Amlodipine Better BP Drug for Lower Long-Term Risk for Gout
Compared with chlorthalidone and lisinopril, amlodipine associated with lower risk for gout
TUESDAY, Feb. 18, 2020 (HealthDay News) -- The antihypertensive medication amlodipine is associated with a lower risk for gout compared with other antihypertensive agents, according to a study published online Jan. 20 in the Journal of Hypertension.
Stephen P. Juraschek, M.D., Ph.D., from Harvard Medical School in Boston, and colleagues examined the relationship between antihypertensives and gout using data from the Antihypertensive and Lipid-Lowering Treatment to Prevent Heart Attack Trial, a randomized clinical trial that measured the effects of amlodipine, chlorthalidone, and lisinopril on fatal coronary heart disease and nonfatal myocardial infarction. The authors linked trial data for 23,964 participants to gout claims from the Centers for Medicare & Medicaid Services and Veterans Affairs.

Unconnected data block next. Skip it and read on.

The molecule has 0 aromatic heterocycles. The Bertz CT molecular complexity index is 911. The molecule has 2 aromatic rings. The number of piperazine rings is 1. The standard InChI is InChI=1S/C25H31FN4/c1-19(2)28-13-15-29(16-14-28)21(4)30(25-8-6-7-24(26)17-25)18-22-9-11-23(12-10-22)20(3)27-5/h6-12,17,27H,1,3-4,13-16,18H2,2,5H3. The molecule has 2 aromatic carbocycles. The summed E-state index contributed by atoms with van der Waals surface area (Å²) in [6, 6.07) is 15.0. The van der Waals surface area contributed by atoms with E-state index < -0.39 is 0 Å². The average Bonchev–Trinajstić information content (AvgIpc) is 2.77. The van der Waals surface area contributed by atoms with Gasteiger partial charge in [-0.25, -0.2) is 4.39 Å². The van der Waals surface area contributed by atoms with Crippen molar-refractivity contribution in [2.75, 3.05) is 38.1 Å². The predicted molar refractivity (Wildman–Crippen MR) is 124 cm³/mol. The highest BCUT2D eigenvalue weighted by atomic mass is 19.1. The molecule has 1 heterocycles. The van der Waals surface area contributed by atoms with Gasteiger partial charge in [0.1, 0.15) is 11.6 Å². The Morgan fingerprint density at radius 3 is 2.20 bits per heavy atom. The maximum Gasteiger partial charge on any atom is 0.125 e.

The researchers found that compared with chlorthalidone and lisinopril, amlodipine was associated with a 37 and 26 percent lower risk for gout, respectively (hazard ratios, 0.63 [95 percent confidence interval, 0.51 to 0.78] and 0.74 [95 percent confidence interval, 0.58 to 0.94]), respectively). Compared with chlorthalidone, lisinopril also was associated with lower gout risk, although this difference was not significant (hazard ratio, 0.85; 95 percent confidence interval, 0.70 to 1.03). Treatment with atenolol was not associated with gout risk (hazard ratio, 1.18; 95 percent confidence interval, 0.78 to 1.80). The reduction in gout risk was mostly observed after one year of follow-up.
"Our study is clinically relevant as the prevalence of gout has been rising in the United States and the number of Americans meeting newly-revised diagnostic thresholds for hypertension has doubled," Juraschek said in a statement. "Our study demonstrated that amlodipine was associated with a lower risk of gout compared with chlorthalidone or lisinopril, which has never been reported prior to this study."